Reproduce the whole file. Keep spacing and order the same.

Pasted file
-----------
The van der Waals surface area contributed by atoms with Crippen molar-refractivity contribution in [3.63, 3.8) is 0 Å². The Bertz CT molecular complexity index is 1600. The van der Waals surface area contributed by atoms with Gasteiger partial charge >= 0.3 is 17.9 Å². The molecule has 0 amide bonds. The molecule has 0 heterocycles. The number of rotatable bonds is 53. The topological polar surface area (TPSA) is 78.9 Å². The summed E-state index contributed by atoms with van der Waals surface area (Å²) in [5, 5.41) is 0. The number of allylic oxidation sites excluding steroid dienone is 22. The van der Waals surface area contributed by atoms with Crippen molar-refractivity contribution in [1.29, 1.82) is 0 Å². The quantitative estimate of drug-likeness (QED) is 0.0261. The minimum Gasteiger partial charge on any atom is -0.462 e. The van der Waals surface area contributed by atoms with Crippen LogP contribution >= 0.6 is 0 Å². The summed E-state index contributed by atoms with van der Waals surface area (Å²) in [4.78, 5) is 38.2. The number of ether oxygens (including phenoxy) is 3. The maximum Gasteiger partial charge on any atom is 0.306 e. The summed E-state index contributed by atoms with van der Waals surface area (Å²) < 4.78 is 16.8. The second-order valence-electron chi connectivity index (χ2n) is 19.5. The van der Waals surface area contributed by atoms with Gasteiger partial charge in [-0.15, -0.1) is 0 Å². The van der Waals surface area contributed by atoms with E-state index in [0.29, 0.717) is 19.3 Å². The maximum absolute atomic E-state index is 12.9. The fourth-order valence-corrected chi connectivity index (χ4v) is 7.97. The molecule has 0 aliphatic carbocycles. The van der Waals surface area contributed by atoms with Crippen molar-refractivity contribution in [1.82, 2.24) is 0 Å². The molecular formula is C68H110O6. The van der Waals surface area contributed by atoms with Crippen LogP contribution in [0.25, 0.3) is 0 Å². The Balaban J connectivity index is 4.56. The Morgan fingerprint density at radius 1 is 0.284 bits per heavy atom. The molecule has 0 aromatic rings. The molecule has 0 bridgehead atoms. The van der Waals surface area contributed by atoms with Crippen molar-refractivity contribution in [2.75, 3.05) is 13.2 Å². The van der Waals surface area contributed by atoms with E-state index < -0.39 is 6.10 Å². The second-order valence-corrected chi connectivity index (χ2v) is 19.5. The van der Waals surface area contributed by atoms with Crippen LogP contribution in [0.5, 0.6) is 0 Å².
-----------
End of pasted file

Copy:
The van der Waals surface area contributed by atoms with Crippen molar-refractivity contribution in [3.63, 3.8) is 0 Å². The Bertz CT molecular complexity index is 1600. The van der Waals surface area contributed by atoms with Gasteiger partial charge >= 0.3 is 17.9 Å². The molecule has 0 amide bonds. The molecule has 0 heterocycles. The number of rotatable bonds is 53. The topological polar surface area (TPSA) is 78.9 Å². The summed E-state index contributed by atoms with van der Waals surface area (Å²) in [5, 5.41) is 0. The number of allylic oxidation sites excluding steroid dienone is 22. The van der Waals surface area contributed by atoms with Crippen molar-refractivity contribution in [1.29, 1.82) is 0 Å². The quantitative estimate of drug-likeness (QED) is 0.0261. The minimum Gasteiger partial charge on any atom is -0.462 e. The van der Waals surface area contributed by atoms with Crippen LogP contribution >= 0.6 is 0 Å². The summed E-state index contributed by atoms with van der Waals surface area (Å²) in [4.78, 5) is 38.2. The number of ether oxygens (including phenoxy) is 3. The maximum Gasteiger partial charge on any atom is 0.306 e. The summed E-state index contributed by atoms with van der Waals surface area (Å²) < 4.78 is 16.8. The second-order valence-electron chi connectivity index (χ2n) is 19.5. The van der Waals surface area contributed by atoms with Gasteiger partial charge in [-0.15, -0.1) is 0 Å². The van der Waals surface area contributed by atoms with E-state index in [0.29, 0.717) is 19.3 Å². The maximum absolute atomic E-state index is 12.9. The fourth-order valence-corrected chi connectivity index (χ4v) is 7.97. The molecule has 0 aliphatic carbocycles. The van der Waals surface area contributed by atoms with Crippen molar-refractivity contribution in [1.82, 2.24) is 0 Å². The molecular formula is C68H110O6. The van der Waals surface area contributed by atoms with Crippen LogP contribution in [0.25, 0.3) is 0 Å². The Balaban J connectivity index is 4.56. The Morgan fingerprint density at radius 1 is 0.284 bits per heavy atom. The molecule has 0 aromatic rings. The molecule has 0 bridgehead atoms. The van der Waals surface area contributed by atoms with Crippen molar-refractivity contribution in [2.75, 3.05) is 13.2 Å². The van der Waals surface area contributed by atoms with E-state index < -0.39 is 6.10 Å². The second-order valence-corrected chi connectivity index (χ2v) is 19.5. The van der Waals surface area contributed by atoms with Crippen LogP contribution in [0.5, 0.6) is 0 Å².